Here's what ice cream teaches you about money & clients

Aug 12, 2014

The profitability of your business is always top of mind. But when you decide to raise your prices, you inevitably face the prospect of losing clients.

Wouldn’t it be even better if they didn’t notice you raised your prices at all? Or if there were no sticker shock for new clients?

According to new research out of the Journal of Retailing, people who buy ice cream are much more tolerant of package-downsizing (decreasing the quantity of ice cream in the carton, with prices remaining the same) than they are of price increases.

In fact, the study found that consumers were 4 times more sensitive to ice cream price than they were to ice cream size.

While the study was done on ice cream, I think the same principle applies to freelancers who sell services to clients. Here’s the basic principle: instead of increasing your prices, decrease what you’re selling.

For example, if you typically quote $5,000 for a project and it includes A, B, and C, you would include A and B for $5,000, but C would be an extra charge.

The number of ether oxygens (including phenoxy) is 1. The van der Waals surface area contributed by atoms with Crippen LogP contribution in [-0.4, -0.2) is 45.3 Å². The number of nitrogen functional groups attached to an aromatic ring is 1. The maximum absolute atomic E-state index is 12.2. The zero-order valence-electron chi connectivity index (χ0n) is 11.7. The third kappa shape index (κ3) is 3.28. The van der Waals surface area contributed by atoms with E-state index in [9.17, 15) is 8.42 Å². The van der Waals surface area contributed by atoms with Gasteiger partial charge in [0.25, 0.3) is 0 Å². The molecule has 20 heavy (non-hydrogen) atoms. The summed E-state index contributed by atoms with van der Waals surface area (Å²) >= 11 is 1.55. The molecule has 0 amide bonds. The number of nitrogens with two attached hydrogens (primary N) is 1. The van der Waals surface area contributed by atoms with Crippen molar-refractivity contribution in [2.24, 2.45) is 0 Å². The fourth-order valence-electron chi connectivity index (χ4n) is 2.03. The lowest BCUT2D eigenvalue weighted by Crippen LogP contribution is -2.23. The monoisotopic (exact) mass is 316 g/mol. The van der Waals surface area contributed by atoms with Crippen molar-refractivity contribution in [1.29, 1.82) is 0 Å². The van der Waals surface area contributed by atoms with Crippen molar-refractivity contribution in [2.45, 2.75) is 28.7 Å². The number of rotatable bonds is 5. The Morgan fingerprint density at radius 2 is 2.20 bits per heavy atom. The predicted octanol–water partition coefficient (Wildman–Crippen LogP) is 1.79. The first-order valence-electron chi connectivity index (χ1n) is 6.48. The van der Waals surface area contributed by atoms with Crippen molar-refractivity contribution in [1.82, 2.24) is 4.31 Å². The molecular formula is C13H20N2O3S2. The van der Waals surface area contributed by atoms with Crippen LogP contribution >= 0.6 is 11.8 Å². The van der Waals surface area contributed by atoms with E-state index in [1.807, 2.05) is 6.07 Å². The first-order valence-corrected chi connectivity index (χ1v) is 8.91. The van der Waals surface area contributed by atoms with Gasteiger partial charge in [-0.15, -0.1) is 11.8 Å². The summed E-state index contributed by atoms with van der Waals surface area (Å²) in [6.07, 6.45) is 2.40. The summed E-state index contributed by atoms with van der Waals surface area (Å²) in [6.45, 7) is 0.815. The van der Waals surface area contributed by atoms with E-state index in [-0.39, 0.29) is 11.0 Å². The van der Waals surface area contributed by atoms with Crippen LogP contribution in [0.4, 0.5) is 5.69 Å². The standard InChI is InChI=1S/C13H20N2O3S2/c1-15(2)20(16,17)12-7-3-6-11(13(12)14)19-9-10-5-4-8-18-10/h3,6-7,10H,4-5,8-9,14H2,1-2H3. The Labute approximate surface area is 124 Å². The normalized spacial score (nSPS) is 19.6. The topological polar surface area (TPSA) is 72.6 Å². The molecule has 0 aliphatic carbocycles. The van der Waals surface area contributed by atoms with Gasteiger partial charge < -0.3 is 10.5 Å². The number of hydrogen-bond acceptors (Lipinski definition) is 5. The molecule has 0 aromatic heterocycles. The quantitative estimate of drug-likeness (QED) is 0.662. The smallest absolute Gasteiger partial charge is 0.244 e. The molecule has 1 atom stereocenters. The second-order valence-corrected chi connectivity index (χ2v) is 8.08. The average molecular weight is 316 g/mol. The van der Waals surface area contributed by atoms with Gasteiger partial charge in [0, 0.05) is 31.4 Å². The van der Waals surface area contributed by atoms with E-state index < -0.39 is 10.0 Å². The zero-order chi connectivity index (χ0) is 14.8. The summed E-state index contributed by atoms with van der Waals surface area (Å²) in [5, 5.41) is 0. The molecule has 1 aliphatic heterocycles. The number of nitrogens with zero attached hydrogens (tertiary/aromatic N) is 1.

Let’s say you’re a web developer. You normally quote $10,000 for a full project, soup to nuts. But you’re getting frustrated because while some projects go well, other clients end up asking for more and more sophisticated features, some extra fancy javascript, and that $10,000 fee begins to look pretty meagre.

So instead, include basic website set-up, up to 5 pages, and blog integration for $10,000, but if they want any additional features, it would be $X per hour.

Simply break up the services you already provide and price them separately.

In a similar way, this practice is already common among copyeditors. They often charge $X per hour for proofreading, $Y for a more intense copyedit, and $Z for developmental editing.

This system solves two major issues freelancers commonly face: 1) Not getting paid for all the add-ons in a project, i.e. all the extra “above and beyond” work you do, and 2) Charging two clients with wildly different expectations and levels of project complexity the same rate, which means some clients feel your prices are too expensive and others would be willing to pay more.

What do you think of this system? I’d love to hear how you price your services and if you think this system would work in your industry. (Or if you think it’s a terrible idea.)

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